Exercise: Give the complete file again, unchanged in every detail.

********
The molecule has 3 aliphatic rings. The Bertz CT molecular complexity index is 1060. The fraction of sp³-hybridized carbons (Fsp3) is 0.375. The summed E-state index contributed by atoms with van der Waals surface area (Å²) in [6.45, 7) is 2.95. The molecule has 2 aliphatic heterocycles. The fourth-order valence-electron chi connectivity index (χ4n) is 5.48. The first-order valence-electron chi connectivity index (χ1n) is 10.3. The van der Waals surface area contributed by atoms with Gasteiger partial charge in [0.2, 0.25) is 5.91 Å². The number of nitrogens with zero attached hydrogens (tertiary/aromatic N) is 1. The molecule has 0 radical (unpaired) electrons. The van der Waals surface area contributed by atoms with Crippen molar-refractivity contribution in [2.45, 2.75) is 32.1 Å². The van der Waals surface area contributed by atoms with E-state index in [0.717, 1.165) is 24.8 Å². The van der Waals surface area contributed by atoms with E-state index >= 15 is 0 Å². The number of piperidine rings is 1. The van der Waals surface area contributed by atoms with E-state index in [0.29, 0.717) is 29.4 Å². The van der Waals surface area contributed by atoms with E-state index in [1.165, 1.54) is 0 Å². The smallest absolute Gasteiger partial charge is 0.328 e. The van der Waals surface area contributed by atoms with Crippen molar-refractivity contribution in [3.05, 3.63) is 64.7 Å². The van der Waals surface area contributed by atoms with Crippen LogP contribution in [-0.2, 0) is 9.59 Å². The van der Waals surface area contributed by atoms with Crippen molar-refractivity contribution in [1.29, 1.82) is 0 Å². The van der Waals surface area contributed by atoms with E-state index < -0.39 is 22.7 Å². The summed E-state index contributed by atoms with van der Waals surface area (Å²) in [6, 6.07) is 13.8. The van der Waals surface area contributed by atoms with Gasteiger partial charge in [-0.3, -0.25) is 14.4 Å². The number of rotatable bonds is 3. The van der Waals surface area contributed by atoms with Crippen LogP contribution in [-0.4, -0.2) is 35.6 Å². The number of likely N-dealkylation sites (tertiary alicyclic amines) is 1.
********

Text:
The molecule has 3 aliphatic rings. The Bertz CT molecular complexity index is 1060. The fraction of sp³-hybridized carbons (Fsp3) is 0.375. The summed E-state index contributed by atoms with van der Waals surface area (Å²) in [6.45, 7) is 2.95. The molecule has 2 aliphatic heterocycles. The fourth-order valence-electron chi connectivity index (χ4n) is 5.48. The first-order valence-electron chi connectivity index (χ1n) is 10.3. The van der Waals surface area contributed by atoms with Gasteiger partial charge in [0.2, 0.25) is 5.91 Å². The number of nitrogens with zero attached hydrogens (tertiary/aromatic N) is 1. The molecule has 0 radical (unpaired) electrons. The van der Waals surface area contributed by atoms with Crippen molar-refractivity contribution in [2.45, 2.75) is 32.1 Å². The van der Waals surface area contributed by atoms with E-state index in [0.717, 1.165) is 24.8 Å². The van der Waals surface area contributed by atoms with E-state index >= 15 is 0 Å². The number of piperidine rings is 1. The van der Waals surface area contributed by atoms with E-state index in [0.29, 0.717) is 29.4 Å². The van der Waals surface area contributed by atoms with E-state index in [1.165, 1.54) is 0 Å². The smallest absolute Gasteiger partial charge is 0.328 e. The van der Waals surface area contributed by atoms with Crippen molar-refractivity contribution in [3.05, 3.63) is 64.7 Å². The van der Waals surface area contributed by atoms with Crippen LogP contribution in [-0.2, 0) is 9.59 Å². The van der Waals surface area contributed by atoms with Crippen molar-refractivity contribution in [1.29, 1.82) is 0 Å². The van der Waals surface area contributed by atoms with E-state index < -0.39 is 22.7 Å². The summed E-state index contributed by atoms with van der Waals surface area (Å²) in [6, 6.07) is 13.8. The van der Waals surface area contributed by atoms with Gasteiger partial charge in [-0.3, -0.25) is 14.4 Å². The number of rotatable bonds is 3. The van der Waals surface area contributed by atoms with Crippen LogP contribution in [-0.4, -0.2) is 35.6 Å². The number of likely N-dealkylation sites (tertiary alicyclic amines) is 1.